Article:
In February 2008, while working towards his degree in computer science, Sam Pasupalak found out that Bill Gates was speaking at the University of Waterloo. He had no ticket, but it didn’t stop him. Carrying T-shirts and bags to appear as a volunteer, he slipped past security and received a pink wristband. To get the one remaining seat and past the second round of security, he pulled off his first hustle.
Growing up in the small town of Bhubaneswar in eastern India, Pasupalak didn’t know anything about entrepreneurship. He was more interested in learning Sanskrit or playing Cricket. After that talk, he was so inspired by Gates’ tremendous impact in the world that he decided to start his own company as soon as he graduated.
Pasupalak kept the hustle going. In 2010, he and his future business partner, Kaheer Suleman, built a piece of software for robots to understand natural human language commands in Professor Chrysanne Di Marco’s class. He loved the freedom the class provided to build whatever students could imagine. The prototype he developed in that class became the basis of his future company. Between his computer science classes and co-op terms, Pasupalak’s excitement about programming and artificial intelligence (AI) grew.
At the time, not many people talked about AI, but Pasupalak was dreaming about making the future happen. With his best friend James Simpson (then classmate at Waterloo and future colleague at Maluuba), Pasupalak drove to Carnegie Mellon University to show the prototype to a famous professor. The professor rejected the idea outright, telling Pasupalak if he ever managed to build a real-world product with that technology, he would offer him a PhD in computer science.
In 2011, at the Velocity Garage, Pasupalak and his team continued work on the algorithms he developed in Di Marco’s class. Before Apple's Siri was publicly launched, they developed mobile search algorithms where users could speak naturally into the phones and get the information they wanted. Velocity set them up with everything Pasupalak needed to start thinking about building a business, which he named Maluuba.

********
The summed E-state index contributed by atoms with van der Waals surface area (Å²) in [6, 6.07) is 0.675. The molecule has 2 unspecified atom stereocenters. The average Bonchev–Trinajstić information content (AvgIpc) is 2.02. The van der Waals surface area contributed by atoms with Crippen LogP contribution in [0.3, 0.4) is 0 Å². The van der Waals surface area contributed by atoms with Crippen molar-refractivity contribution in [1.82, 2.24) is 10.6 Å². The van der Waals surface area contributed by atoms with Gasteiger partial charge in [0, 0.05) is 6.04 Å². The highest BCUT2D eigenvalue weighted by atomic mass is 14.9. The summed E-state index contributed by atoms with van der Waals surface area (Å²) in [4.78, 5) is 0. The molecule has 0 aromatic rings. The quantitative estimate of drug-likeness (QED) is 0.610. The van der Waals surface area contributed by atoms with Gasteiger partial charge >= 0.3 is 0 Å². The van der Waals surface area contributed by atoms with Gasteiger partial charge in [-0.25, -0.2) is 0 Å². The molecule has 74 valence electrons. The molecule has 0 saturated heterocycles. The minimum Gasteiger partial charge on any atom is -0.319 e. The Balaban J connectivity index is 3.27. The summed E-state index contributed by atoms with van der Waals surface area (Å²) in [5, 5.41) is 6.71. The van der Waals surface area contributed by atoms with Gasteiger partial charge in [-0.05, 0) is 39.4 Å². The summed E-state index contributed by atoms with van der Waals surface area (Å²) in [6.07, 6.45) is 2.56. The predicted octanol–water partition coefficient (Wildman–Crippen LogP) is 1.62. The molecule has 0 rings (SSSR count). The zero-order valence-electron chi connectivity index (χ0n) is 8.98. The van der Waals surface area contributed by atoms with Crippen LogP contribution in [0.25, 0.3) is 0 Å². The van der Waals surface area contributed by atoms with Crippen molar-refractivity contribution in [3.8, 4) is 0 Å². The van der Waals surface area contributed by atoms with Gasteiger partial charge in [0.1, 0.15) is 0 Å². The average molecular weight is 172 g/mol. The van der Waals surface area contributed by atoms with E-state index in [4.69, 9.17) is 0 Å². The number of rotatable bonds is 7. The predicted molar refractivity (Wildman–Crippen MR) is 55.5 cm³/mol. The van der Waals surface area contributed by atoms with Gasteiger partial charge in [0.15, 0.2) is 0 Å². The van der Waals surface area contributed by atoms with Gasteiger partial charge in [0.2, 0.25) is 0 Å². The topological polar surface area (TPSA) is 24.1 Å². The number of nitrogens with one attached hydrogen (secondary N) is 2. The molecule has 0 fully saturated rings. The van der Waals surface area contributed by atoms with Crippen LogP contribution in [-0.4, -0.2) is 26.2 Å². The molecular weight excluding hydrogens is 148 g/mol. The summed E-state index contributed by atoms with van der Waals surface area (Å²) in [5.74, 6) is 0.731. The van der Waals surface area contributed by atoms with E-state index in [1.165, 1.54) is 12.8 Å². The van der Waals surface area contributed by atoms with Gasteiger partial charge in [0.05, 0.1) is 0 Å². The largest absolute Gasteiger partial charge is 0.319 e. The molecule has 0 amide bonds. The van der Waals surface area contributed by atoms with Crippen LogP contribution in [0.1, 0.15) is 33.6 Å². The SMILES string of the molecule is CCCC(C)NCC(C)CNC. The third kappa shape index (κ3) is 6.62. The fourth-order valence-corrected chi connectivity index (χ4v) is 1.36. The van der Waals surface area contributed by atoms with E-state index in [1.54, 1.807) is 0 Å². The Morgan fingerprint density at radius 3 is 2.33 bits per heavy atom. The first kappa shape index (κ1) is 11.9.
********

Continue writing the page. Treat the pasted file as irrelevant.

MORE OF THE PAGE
“We were razor focused on solving the problem of language understanding and we didn’t care if technology giants like Google or Facebook were pouring billions of dollars into developing this technology,” said Pasupalak. “We just wanted to be the best at any cost.”
With his degree complete, Pasupalak didn’t take a job and had little money to survive, let alone run a business. While crashing on the couch of another successful Waterloo entrepreneur, Iyinoluwa Aboyeji, Simpson encouraged Pasupalak to take his passion to venture capitalists in Silicon Valley and raise funds for his company. Simpson even booked Pasupalak’s flight with $700 he had saved during his last co-op term.
Although hesitant, Pasupalak had no option but to take the pre-booked ticket. He hustled his way to meet his first investor from Samsung Ventures. He also tried to meet with the business team of Yelp without a pre-arranged meeting. It led to security guards escorting Pasupalak out of the building. His persistence eventually paid off and Yelp became Maluuba’s first commercial partner. Then the next big hustle began.
First, Maluuba won the Velocity Venture Fund in the fall of 2011. With $25,000, Maluuba developed training data and built a prototype to show investors. After graduating from the Velocity Garage, the company raised $2 million in seed funding from Samsung. Pasupalak and the team struggled the first few years as they were rejected by hundreds of investors and almost went bankrupt three times. He never gave up hope and flew more than half a million miles, hustling around the globe attending thousands of meetings, signing business deals and raising funds for his company.